Over the past 30 years, childhood obesity rates have more than doubled among children and quadrupled among adolescents, according to the Centers for Disease Control and Prevention. Denise Thomas-Morrow, BS ’85, is determined to do something about that statistic. Her nonprofit, Healthy Moves, is on a mission to create a model of physical education that will lead to healthier, more active kids.
In 2010, when First Lady Michelle Obama rolled out her initiative to fight childhood obesity, Thomas-Morrow’s first thought was, “How can we get involved?” She learned that because of budget cuts, many elementary schools in the Eugene-Springfield area no longer have dedicated PE teachers. So, she gathered support from community members and in 2011 started Healthy Moves, an organization that brings certified trainers and volunteers into local elementary schools to work with students and train teachers in physical education, at no cost to the schools.
The idea is to support teachers who are not trained in PE with curriculum planning and professional development. “And by supporting teachers,” she says, “we can get to the kids.”
If anyone has the energy and experience to get kids moving, Thomas-Morrow does.
At the height of the 1980s fitness craze, she was living in Manhattan and teaching aerobics at some of New York’s hottest fitness centers. Before long, however, she became disillusioned with the mega-gym mentality. “They were just herding them in,” she says. High-impact aerobics were also taking a toll on her physically, and then an injury stopped her in her tracks. “My whole right side literally locked up and was burning,” she remembers.
That’s when she learned about the Alexander Technique, a form of movement education designed to alleviate tension in the body through improved posture and sensory awareness. “It was quite humbling,” she says. “It was this whole education in body awareness that was missing for someone who was very physical and very athletic.” She learned to be easier on her body, and she wanted to teach that to her students. She realized, “I just want people to move, and I want people to move in all forms.”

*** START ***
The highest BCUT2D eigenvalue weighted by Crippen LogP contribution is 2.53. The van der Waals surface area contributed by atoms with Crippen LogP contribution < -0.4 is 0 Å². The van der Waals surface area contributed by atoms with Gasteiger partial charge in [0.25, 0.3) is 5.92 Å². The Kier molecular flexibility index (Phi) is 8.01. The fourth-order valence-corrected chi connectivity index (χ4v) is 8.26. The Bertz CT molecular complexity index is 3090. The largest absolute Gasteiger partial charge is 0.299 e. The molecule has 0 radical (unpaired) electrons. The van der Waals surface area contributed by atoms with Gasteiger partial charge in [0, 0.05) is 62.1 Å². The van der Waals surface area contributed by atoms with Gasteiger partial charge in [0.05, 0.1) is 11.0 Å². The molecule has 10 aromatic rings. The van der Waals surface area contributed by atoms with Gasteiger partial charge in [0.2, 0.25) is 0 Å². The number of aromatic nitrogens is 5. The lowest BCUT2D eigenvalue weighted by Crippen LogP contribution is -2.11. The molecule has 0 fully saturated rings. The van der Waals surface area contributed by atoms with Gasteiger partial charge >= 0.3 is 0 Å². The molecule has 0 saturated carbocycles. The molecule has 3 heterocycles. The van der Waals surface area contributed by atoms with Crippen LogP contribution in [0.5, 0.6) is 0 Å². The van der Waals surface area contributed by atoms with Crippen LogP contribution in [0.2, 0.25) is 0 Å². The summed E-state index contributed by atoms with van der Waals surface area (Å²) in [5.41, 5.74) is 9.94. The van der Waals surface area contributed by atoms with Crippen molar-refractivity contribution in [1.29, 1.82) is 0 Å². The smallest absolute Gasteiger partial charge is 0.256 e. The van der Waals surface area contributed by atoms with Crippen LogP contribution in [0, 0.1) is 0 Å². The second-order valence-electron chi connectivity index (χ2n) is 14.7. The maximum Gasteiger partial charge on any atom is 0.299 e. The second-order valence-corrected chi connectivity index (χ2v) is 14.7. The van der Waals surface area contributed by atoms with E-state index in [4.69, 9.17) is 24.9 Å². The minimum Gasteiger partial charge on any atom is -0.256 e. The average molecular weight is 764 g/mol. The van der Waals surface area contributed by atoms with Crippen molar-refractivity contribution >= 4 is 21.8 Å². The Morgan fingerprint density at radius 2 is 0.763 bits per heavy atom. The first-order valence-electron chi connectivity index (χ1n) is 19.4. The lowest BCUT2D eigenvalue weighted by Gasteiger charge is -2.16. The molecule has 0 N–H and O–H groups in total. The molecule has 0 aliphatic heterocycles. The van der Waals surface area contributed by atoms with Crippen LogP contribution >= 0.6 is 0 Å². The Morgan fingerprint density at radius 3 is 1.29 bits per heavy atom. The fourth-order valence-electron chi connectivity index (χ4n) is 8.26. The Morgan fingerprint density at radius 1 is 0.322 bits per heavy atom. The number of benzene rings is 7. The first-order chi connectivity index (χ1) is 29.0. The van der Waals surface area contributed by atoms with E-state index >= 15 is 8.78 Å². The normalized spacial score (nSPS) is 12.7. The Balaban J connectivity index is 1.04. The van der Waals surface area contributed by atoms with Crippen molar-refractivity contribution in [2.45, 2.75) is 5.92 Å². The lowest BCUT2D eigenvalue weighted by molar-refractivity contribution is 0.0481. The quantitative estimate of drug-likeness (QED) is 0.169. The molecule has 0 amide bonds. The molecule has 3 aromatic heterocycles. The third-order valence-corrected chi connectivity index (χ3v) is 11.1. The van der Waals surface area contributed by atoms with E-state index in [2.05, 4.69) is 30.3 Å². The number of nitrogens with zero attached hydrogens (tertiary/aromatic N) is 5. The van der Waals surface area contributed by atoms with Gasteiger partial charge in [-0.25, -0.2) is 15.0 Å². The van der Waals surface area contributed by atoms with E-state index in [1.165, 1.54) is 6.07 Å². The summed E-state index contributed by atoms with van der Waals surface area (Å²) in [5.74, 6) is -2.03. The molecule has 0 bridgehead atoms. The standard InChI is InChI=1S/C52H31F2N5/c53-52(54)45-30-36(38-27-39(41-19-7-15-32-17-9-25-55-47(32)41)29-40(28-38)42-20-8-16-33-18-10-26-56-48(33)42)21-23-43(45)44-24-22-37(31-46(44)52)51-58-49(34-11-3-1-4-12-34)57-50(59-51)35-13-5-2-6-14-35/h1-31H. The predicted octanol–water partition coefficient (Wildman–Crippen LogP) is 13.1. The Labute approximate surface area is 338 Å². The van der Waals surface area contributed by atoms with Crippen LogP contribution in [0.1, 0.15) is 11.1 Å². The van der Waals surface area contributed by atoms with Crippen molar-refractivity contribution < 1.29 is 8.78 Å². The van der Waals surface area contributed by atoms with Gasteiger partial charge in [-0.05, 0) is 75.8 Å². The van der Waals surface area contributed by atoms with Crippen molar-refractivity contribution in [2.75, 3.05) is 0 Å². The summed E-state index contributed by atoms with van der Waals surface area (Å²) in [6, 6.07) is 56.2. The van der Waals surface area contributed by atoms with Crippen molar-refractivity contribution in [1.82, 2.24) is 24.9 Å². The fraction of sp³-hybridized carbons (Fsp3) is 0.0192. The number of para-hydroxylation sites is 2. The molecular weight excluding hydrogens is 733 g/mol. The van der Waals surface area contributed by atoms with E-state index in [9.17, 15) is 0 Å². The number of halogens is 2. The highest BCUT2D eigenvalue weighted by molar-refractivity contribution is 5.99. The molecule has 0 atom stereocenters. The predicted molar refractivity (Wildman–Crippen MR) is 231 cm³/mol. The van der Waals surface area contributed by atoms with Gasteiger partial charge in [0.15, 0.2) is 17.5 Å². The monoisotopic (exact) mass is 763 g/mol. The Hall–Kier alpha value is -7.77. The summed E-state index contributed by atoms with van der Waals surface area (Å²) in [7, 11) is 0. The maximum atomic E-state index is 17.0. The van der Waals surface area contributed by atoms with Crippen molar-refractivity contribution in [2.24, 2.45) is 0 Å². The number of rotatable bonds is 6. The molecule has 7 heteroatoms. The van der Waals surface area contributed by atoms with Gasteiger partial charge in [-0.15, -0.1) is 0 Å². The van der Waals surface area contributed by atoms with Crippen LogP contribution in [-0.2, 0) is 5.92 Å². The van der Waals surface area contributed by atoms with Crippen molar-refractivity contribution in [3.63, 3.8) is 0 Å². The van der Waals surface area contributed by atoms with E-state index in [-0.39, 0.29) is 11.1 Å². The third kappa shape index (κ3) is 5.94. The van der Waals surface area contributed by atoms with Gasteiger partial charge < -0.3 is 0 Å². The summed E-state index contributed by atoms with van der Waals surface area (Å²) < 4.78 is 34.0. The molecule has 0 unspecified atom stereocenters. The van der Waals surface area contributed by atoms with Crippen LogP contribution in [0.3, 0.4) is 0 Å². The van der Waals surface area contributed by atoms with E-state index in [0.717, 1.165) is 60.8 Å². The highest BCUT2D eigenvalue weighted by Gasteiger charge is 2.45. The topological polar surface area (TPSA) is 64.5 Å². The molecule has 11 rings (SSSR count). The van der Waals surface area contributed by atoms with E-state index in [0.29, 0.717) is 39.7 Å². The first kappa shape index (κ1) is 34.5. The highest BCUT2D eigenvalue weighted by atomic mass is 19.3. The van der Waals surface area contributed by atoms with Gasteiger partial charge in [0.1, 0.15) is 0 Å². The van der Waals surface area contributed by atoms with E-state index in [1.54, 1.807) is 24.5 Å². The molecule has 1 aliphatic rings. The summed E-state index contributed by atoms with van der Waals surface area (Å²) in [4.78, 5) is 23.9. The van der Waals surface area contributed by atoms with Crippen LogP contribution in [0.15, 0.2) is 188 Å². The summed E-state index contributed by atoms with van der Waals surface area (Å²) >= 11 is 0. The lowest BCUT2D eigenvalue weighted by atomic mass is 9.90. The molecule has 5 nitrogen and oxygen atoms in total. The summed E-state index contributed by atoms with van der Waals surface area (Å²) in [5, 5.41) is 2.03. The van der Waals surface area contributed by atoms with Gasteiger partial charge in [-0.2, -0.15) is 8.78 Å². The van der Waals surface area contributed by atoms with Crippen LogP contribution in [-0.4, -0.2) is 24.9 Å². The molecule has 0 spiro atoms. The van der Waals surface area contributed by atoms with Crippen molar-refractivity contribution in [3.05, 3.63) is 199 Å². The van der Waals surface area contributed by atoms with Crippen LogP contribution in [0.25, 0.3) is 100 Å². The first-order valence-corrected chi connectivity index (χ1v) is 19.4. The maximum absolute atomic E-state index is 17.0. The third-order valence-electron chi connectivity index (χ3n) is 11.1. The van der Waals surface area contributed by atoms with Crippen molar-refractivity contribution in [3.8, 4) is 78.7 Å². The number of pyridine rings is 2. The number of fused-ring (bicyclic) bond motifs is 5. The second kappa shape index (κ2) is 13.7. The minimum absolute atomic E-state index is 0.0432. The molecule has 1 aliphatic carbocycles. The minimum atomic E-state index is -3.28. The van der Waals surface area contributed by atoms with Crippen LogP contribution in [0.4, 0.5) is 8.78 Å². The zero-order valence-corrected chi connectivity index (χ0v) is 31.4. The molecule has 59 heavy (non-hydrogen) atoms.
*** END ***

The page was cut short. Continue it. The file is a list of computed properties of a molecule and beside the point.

Based on that philosophy, Thomas-Morrow started her own fitness company in 1988. Her classes incorporated yoga and trampoline, and omitted heavy weightlifting. “And, lo and behold, people liked what I did,” she says. “People followed me.”
Thomas-Morrow grew up in Eastern Oregon and played basketball, volleyball, and ran track at Baker High School. She attended Oregon College of Education (now Western Oregon University), where she continued playing three sports. She was studying to become a PE teacher when she took an extracurricular dance class. Her teacher, a graduate of the University of Oregon’s masters in dance education program, noticed her ability and suggested she go for a dance degree. The following year, she traded sports for dance, and transferred to the UO.
Because of her lack of experience, especially in ballet, Thomas-Morrow wasn’t accepted into UO’s dance program until the following year. “You can’t just come in off the street and think you can dance,” she says. But Janet Descutner, her advisor, and Susan Zadoff, the head ballet instructor at the time, encouraged her to keep going, and she improved quickly. “I never went up on pointe,” she says. But the discipline she developed in ballet at the UO “carries through to everything else.”
After graduation, Thomas-Morrow went to New York to dance at the Ailey School and then to Steps on Broadway, a training school for professional dancers. But one day she walked by an aerobics class, and that changed the trajectory of her life again. “The music was cool and they had on tennis shoes,” she says. Soon she was going to the aerobics class more than her dance classes. “I think it was pulling me back to athletics.”
In 1997, Thomas-Morrow returned to Oregon with her husband Randy and rebooted her fitness business out of her home studio in Eugene, where she teaches low-impact aerobics, trampoline, and yoga to small groups, and offers private fitness lessons, chronic pain consultations, and training in the Alexander Technique. She also designs employee health programs, tailored to each work setting. Employees are offered muscle alignment sessions and group exercise classes that focus on the specific muscle groups most used at work.
Meanwhile, her nonprofit, Healthy Moves, is growing rapidly, supported by fundraising events, direct donations, and grants, including a $50,000 grant from Nike’s “Designed to Move” program. The organization received $30,000 in 2013 and $100,000 in 2014 from the Oregon Department of Education, which allowed them to serve eight schools last year.
Healthy Moves also offers “Jump Start,” a 30-minute before-school exercise program, as well as physical activity planning and guidance to schools and community organizations.
Thomas-Morrow says her ultimate goal is to inspire kids to stay active throughout their lives. “Longevity is what we’re really after,” she says. “Just do some sort of movement that’s good for you and motivates you and is going to help you be well.”
—By LeeAnn Dakers
LeeAnn Dakers, BS ’96, is a freelance writer in Eugene.